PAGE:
Park’s serenity and history a natural fit for vets event

Messenger photos by Josephine Birdsell
Christopher Ludwig, a U.S. Marine Corps veteran, stands on the deck of the Battelle-Darby Creek Metro Park nature center, looking out at the park’s bison herd in the field below.

(Posted Nov. 14, 2019)

By Josephine Birdsell, Staff Writer

Jim Large stood on the deck of the nature center at Battelle Darby Creek Metro Park, overlooking a field where bison roamed. Other veterans gathered alongside him.

Large lives in Galloway and visits the park often. But this visit was a little different.

On Veteran’s Day, the park’s staffers honored military veterans with a flag ceremony, free breakfast social and program on the park’s bison herd. This was the park’s first ever Veteran’s Day event.

Large appreciated the effort, especially because he feels his service hasn’t always been honored.

Large served in the Vietnam war. He enlisted in the U.S. Army in 1970 and served for three years. After a short time off, he went back into the military and served another 10 years as a staff sergeant.

He said that when he returned home from Vietnam, he received a lot of hostility for being a veteran.

James Thomas (left), a park ranger and retired U.S. Marine Corps colonel, and Jordan Lytle, a park ranger who served two tours of duty as a petty officer 3rd class in the U.S. Navy, participate in a flag ceremony at Battelle Darby Creek Metro Park’s Veteran’s Day event.

“It was rough when we came back because you didn’t want to be a veteran, because we were looked at as the bad guys,” Large said.

Only in the past few years, he said, has he felt greater acceptance for his service.

“I think it means everything (to be a veteran),” he said.

Large was the inspiration for Battelle Darby Creek’s Veteran’s Day event, said Kevin Kasnyik, park manager.

“(Large) walks in the park every day … We see him every day. When we raise the flag up, he always steps up and salutes it,” Kasnyik said.

The park staff plans to hold a Veteran’s Day program every year, though the format may change from year to year.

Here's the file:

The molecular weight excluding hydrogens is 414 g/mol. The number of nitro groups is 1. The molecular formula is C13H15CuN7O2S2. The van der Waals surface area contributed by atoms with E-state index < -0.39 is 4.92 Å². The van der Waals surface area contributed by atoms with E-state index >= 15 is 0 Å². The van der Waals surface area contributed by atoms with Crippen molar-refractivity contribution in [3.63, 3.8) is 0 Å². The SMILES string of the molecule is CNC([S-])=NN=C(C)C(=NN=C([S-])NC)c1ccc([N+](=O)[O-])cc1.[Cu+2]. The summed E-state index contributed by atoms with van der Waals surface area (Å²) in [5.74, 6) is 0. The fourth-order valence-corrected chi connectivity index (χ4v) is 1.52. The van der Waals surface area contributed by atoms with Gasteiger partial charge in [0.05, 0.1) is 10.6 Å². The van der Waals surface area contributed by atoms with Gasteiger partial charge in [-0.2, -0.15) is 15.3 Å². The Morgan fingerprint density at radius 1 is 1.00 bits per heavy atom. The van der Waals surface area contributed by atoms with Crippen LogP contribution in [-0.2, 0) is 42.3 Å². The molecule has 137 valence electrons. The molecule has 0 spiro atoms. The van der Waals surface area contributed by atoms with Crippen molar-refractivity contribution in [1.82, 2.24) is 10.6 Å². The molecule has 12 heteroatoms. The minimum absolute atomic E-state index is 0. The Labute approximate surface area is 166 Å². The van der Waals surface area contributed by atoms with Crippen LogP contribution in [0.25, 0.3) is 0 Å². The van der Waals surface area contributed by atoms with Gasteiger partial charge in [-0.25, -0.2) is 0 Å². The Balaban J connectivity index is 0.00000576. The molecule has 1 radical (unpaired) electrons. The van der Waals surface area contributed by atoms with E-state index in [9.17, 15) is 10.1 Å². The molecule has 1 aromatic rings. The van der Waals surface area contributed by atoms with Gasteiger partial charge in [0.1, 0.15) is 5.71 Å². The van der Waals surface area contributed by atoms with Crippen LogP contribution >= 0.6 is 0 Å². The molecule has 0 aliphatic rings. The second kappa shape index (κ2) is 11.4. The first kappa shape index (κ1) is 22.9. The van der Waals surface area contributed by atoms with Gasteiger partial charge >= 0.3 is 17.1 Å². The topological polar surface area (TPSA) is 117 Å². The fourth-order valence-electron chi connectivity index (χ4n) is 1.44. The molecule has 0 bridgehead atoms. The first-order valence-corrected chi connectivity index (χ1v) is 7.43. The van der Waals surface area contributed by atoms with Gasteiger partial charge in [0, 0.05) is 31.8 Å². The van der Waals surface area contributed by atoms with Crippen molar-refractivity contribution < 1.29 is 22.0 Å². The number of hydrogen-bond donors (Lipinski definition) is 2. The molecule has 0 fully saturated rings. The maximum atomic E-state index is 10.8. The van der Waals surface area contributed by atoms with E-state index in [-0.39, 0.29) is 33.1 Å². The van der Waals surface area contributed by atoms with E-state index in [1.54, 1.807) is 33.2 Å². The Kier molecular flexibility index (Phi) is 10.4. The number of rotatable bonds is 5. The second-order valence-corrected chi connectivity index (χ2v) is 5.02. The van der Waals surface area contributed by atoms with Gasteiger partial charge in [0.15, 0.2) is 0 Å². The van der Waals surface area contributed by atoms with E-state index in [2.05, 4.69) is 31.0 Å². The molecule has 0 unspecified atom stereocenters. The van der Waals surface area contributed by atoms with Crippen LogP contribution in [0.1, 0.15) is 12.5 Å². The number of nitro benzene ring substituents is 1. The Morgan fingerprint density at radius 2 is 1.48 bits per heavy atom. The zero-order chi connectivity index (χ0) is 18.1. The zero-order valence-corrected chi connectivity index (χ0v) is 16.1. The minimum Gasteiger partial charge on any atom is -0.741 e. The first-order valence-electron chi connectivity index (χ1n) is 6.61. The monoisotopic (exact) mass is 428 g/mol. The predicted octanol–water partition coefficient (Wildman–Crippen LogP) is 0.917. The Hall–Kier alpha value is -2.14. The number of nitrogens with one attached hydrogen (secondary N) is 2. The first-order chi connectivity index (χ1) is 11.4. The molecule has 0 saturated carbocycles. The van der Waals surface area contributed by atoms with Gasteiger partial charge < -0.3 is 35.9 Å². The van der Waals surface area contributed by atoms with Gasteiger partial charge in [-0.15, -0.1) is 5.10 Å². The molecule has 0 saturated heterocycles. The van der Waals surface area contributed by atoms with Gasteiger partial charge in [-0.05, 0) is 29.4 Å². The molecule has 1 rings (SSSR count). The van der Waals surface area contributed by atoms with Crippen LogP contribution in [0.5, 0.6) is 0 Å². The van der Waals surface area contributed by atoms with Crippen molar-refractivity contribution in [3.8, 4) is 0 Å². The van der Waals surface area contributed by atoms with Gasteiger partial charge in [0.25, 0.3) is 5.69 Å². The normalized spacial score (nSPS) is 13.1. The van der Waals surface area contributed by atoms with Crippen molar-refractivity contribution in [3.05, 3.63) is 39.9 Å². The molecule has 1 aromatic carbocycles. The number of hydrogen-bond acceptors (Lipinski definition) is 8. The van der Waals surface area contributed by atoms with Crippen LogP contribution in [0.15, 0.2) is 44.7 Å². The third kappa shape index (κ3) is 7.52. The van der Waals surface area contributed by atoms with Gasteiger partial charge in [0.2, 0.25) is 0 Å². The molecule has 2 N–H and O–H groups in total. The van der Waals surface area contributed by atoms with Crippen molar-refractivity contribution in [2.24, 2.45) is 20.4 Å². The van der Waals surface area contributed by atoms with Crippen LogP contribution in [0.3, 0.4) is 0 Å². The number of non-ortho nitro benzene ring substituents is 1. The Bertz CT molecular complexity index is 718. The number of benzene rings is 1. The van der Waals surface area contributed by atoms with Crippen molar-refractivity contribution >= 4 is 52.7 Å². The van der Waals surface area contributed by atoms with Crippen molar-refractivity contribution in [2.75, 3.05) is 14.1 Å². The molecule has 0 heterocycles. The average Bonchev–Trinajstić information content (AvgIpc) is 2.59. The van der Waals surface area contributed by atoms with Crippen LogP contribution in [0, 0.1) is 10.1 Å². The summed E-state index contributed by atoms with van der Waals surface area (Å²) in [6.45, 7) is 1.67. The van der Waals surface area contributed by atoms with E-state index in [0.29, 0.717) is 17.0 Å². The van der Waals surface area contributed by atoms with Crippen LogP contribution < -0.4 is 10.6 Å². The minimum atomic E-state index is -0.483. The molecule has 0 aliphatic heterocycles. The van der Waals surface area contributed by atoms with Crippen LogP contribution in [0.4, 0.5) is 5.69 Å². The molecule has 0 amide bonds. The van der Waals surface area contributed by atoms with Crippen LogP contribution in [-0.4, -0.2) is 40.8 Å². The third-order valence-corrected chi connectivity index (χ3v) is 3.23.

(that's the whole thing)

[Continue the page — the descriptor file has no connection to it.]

This year’s breakfast and bison walk was a good way to honor both veterans and the park’s military history, said James Thomas, a park ranger and retired U.S. Marine Corps colonel.

Battelle Darby Creek Metro Park was founded on land given to Revolutionary War veterans as payment for their service, Thomas said.

“This (park) was payback for the veterans back then,” Thomas said. “Now, I see our veterans out here, coming to enjoy the park, and I think that’s another way (the park) gives back to the veterans … (they) have a place they can come and enjoy the nature and the woods just as it was.”

Each veteran and veteran’s family member who attended Battelle Darby Creek Metro Park’s inaugural Veteran’s Day event received a pin featuring a bison and the American flag.

Time in the park can be calming for veterans, said Christopher Ludwig, a Reynoldsburg resident who served in artillery and force reconnaissance in the Marine Corps for five years during Desert Storm.

Being in nature reminds him of his service and helps him to relax, he said. And for him, Veteran’s Day is mostly about connecting with and remembering veterans.

Part of the reason Large attended was to meet other veterans, he said.

Ludwig said that after the breakfast, he planned to call his friends from the service to check in on them and ask about their lives and families, something he does often.

“In the Marine Corps, the brotherhood is deep. I don’t see my guys from my unit as much as I used to, but on any given day we can pick up a phone and it’ll be like it’s where we left off the last time we talked,” he said. “We’ve made bonds that’ll never be broken.”

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